Praetorian is world class in its signal processing and identification capability. But the thing that makes Praetorian stand out is that it has been designed to be completely adaptable – in terms of the way the software is configured and optimised— and this allows users to adapt what it does based on how data is programmed.

Adaptability was a core design aim from the start, and it means the Eurofighter Praetorian system is completely mission programmable.

Each operating nation can decide exactly how they want the system to behave, so for example, can optimise how it searches the environment for threats, or the countermeasures it uses when it detects something. 

It also offers operators a rapid turnaround. They can quickly get recorded data off the aircraft, analyse it, and then programme threat data for the next mission, so that the next time they fly the system is updated. That makes Praetorian incredibly powerful because the pilot has the best, most up-to-date information. Not surprisingly, this programmability and adaptability is highly valued by the forces that use it. 


With countermeasures you are either trying to ‘disappear’ or persuade the threat that's looking at you that he really wants to look some other way. Praetorian can do both or combinations of each — it’s a form of what’s been dubbed ‘digital stealth’. 

Of course, no aircraft can be invisible, but you can make yourself very small and hard to find. Some aircraft do it by their shape or their skin, known as “stealth”, Eurofighter does this digitally. Praetorian transmits waveforms that make it harder for an adversary to find it. For instance, it can increase the background noise that the radar must overcome, and then hide in this digital smokescreen. In physics terms that’s the equivalent of making yourself a much smaller target.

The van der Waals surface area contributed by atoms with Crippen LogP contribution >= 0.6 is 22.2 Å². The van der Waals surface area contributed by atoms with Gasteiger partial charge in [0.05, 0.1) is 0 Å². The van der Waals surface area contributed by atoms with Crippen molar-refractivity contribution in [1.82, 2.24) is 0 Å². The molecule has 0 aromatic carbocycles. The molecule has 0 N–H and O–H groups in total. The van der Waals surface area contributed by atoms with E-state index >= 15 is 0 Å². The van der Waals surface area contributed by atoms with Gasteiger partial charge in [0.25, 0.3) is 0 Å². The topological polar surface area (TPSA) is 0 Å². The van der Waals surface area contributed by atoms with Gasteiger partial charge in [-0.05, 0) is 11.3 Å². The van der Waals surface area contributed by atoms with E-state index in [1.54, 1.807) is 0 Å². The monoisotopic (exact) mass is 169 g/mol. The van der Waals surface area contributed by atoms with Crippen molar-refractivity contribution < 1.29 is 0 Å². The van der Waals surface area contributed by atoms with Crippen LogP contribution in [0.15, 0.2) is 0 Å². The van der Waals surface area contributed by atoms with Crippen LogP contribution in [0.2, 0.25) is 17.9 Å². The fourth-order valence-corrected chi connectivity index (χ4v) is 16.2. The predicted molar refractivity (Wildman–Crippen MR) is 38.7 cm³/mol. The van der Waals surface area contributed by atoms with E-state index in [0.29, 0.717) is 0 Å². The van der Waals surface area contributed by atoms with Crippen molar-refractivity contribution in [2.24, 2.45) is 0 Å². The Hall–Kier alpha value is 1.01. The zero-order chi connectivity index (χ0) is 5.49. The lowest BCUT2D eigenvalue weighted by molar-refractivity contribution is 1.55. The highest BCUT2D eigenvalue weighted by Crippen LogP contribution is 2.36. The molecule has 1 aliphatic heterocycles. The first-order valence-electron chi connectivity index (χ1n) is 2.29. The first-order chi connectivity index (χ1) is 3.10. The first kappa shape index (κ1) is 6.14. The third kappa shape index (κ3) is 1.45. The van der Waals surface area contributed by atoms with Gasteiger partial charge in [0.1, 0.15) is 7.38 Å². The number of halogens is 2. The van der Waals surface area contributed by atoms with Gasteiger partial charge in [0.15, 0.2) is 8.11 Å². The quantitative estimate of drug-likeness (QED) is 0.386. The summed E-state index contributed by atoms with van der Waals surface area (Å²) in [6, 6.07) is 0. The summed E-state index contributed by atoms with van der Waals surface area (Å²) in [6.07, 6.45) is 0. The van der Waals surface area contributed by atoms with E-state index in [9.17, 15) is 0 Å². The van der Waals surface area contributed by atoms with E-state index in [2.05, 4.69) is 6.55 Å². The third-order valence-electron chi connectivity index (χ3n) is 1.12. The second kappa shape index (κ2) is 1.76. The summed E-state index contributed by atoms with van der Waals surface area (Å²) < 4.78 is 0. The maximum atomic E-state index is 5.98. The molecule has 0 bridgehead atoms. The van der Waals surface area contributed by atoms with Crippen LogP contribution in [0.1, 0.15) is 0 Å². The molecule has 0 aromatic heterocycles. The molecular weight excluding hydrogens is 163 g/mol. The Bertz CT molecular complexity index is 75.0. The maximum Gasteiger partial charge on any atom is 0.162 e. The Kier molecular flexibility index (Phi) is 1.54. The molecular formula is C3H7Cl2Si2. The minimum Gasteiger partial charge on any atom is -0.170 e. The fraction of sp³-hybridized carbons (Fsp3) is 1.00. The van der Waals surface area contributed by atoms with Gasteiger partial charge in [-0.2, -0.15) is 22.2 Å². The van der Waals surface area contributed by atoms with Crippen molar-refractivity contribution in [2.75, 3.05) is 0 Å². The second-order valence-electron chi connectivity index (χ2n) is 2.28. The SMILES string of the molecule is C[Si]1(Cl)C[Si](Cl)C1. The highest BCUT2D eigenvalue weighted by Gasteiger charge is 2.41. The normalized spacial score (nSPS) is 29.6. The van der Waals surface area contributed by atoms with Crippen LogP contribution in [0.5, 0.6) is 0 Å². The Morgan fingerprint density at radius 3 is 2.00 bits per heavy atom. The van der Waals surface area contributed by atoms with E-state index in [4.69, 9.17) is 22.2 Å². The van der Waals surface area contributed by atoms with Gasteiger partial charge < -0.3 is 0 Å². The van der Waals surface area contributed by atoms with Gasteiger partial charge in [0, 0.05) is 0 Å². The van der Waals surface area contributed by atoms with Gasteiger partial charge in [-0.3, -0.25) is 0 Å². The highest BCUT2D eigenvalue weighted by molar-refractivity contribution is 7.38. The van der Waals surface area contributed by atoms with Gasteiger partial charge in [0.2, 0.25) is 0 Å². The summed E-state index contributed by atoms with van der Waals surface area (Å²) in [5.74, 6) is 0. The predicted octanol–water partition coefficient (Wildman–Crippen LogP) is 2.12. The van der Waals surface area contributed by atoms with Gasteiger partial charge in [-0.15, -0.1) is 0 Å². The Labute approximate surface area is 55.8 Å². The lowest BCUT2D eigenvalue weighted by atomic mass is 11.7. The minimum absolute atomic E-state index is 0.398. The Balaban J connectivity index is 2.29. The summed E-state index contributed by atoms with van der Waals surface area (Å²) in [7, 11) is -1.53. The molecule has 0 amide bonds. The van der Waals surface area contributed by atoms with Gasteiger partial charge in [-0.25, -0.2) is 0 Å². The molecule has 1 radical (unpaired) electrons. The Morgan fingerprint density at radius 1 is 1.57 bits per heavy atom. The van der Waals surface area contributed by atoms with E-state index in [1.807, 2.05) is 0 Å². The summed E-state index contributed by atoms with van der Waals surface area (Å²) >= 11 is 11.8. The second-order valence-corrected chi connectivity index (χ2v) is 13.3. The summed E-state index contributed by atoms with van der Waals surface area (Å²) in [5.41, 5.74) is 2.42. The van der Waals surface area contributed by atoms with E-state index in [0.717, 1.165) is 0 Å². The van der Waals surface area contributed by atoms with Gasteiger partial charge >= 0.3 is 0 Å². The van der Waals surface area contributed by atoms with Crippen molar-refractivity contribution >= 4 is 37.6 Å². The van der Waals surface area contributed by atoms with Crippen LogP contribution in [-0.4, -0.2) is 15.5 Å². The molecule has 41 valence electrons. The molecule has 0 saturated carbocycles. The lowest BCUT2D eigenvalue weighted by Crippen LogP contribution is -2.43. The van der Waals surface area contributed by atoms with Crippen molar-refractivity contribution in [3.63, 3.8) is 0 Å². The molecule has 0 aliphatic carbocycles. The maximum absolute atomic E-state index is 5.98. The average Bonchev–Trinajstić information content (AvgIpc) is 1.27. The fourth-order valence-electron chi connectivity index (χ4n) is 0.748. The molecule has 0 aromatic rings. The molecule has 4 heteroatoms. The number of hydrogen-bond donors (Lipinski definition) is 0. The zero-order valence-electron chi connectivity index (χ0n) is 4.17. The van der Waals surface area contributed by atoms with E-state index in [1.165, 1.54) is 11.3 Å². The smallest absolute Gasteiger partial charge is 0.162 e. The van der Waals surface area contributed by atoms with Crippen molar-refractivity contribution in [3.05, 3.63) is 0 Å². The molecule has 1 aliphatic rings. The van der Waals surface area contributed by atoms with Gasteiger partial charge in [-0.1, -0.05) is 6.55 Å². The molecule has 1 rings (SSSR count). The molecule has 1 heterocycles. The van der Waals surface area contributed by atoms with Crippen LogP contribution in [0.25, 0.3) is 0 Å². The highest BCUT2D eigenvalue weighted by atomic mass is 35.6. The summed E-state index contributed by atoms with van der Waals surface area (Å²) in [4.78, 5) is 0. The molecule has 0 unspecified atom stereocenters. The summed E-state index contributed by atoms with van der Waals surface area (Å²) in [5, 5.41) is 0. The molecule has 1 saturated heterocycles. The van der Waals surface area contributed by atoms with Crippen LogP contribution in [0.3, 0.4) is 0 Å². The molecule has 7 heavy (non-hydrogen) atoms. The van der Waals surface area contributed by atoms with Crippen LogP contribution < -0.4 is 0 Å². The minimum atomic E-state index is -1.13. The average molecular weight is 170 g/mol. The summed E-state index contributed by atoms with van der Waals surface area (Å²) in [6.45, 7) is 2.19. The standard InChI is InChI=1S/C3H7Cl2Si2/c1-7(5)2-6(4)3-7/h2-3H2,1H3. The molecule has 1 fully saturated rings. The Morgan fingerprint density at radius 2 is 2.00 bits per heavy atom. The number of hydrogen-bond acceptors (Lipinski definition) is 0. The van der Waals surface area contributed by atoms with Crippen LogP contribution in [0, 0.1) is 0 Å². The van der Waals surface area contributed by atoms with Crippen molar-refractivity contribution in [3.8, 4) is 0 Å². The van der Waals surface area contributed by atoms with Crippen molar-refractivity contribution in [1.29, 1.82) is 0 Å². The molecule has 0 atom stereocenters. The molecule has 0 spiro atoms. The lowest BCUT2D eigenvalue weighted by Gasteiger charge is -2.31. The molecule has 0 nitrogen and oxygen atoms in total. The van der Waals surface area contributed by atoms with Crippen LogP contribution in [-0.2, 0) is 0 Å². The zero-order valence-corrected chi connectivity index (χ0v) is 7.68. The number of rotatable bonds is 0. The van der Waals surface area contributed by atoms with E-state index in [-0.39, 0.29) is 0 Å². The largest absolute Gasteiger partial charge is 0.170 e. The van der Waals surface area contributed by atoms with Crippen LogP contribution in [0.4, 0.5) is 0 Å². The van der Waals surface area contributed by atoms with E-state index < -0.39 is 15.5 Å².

The system can also transmit waveforms to make the enemy think there is a better target elsewhere. In its countermeasures arsenal, Eurofighter has a towed radar decoy, a jammer on a cable that is towed behind the aircraft, to deceive rival radar, which adds a geographical aspect to the fight against threats. The beauty of using digital stealth is that it can adapt to any changes in the threat, without having to make any design changes to the aircraft shape or covering.


A radar with an EW component is relatively unusual but the UK has committed to a significant development programme to enhance the EW capabilities of the Eurofighter’s new ESCAN radar, through the Mk2 programme. The concept is that you already have a high-quality, high-power radar on the aircraft. In a strike attack, it's the radar that will pinpoint the target. In a conventional set-up when the EW system is in the sensing mode, it gives the pilot a picture of the environment — it's like a road map pointing you to the street location of your “target”.

The pilot can then use the radar to pinpoint exactly where that target is. The ESM gives the first part of the picture, the radar then confirms it and can guide missiles. But the point about the ECRS Mk2 radar is that Eurofighter pilots will be able to use the radar antenna to transmit jamming wave forms to make it even harder to engage the aircraft. That gives the programmers an extra dimension — they can push out wave forms through the radar, steer them to the threat and combine that with the existing countermeasure suite, giving significantly more options in the future.

Check out our Praetorian here